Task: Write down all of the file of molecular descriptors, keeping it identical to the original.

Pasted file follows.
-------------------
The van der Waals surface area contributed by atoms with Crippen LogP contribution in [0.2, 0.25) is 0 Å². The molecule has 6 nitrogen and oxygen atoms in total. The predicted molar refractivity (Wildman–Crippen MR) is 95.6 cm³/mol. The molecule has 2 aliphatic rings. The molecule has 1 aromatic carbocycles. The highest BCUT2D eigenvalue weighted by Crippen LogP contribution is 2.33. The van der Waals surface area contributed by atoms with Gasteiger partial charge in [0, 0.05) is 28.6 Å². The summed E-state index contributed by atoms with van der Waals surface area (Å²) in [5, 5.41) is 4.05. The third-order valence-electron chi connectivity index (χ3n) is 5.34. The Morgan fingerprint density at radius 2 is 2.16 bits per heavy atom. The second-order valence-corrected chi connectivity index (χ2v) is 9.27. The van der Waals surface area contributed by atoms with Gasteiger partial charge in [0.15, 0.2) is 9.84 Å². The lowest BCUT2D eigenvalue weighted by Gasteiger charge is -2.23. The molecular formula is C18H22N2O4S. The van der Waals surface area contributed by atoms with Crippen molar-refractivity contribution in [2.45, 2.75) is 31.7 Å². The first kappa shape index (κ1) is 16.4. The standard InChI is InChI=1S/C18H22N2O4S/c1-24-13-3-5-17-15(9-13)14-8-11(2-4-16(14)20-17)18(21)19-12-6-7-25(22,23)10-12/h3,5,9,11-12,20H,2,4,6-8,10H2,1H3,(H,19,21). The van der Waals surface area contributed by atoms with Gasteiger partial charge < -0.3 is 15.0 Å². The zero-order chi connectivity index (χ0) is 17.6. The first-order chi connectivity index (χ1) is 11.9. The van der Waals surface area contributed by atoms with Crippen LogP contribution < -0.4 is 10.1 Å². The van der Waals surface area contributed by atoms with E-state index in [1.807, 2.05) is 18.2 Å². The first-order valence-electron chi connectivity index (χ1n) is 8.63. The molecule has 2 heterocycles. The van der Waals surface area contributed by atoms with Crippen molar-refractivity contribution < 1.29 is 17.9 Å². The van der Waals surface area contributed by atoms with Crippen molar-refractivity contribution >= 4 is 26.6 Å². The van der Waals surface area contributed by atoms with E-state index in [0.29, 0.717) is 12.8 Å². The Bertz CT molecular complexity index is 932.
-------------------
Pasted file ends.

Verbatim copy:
The van der Waals surface area contributed by atoms with Crippen LogP contribution in [0.2, 0.25) is 0 Å². The molecule has 6 nitrogen and oxygen atoms in total. The predicted molar refractivity (Wildman–Crippen MR) is 95.6 cm³/mol. The molecule has 2 aliphatic rings. The molecule has 1 aromatic carbocycles. The highest BCUT2D eigenvalue weighted by Crippen LogP contribution is 2.33. The van der Waals surface area contributed by atoms with Gasteiger partial charge in [0, 0.05) is 28.6 Å². The summed E-state index contributed by atoms with van der Waals surface area (Å²) in [5, 5.41) is 4.05. The third-order valence-electron chi connectivity index (χ3n) is 5.34. The Morgan fingerprint density at radius 2 is 2.16 bits per heavy atom. The second-order valence-corrected chi connectivity index (χ2v) is 9.27. The van der Waals surface area contributed by atoms with Gasteiger partial charge in [0.15, 0.2) is 9.84 Å². The lowest BCUT2D eigenvalue weighted by Gasteiger charge is -2.23. The molecular formula is C18H22N2O4S. The van der Waals surface area contributed by atoms with Crippen molar-refractivity contribution in [2.45, 2.75) is 31.7 Å². The first kappa shape index (κ1) is 16.4. The standard InChI is InChI=1S/C18H22N2O4S/c1-24-13-3-5-17-15(9-13)14-8-11(2-4-16(14)20-17)18(21)19-12-6-7-25(22,23)10-12/h3,5,9,11-12,20H,2,4,6-8,10H2,1H3,(H,19,21). The van der Waals surface area contributed by atoms with Gasteiger partial charge < -0.3 is 15.0 Å². The zero-order chi connectivity index (χ0) is 17.6. The first-order chi connectivity index (χ1) is 11.9. The van der Waals surface area contributed by atoms with Crippen LogP contribution < -0.4 is 10.1 Å². The van der Waals surface area contributed by atoms with E-state index in [1.807, 2.05) is 18.2 Å². The first-order valence-electron chi connectivity index (χ1n) is 8.63. The molecule has 2 heterocycles. The van der Waals surface area contributed by atoms with Crippen molar-refractivity contribution < 1.29 is 17.9 Å². The van der Waals surface area contributed by atoms with Crippen molar-refractivity contribution >= 4 is 26.6 Å². The van der Waals surface area contributed by atoms with E-state index in [0.29, 0.717) is 12.8 Å². The Bertz CT molecular complexity index is 932.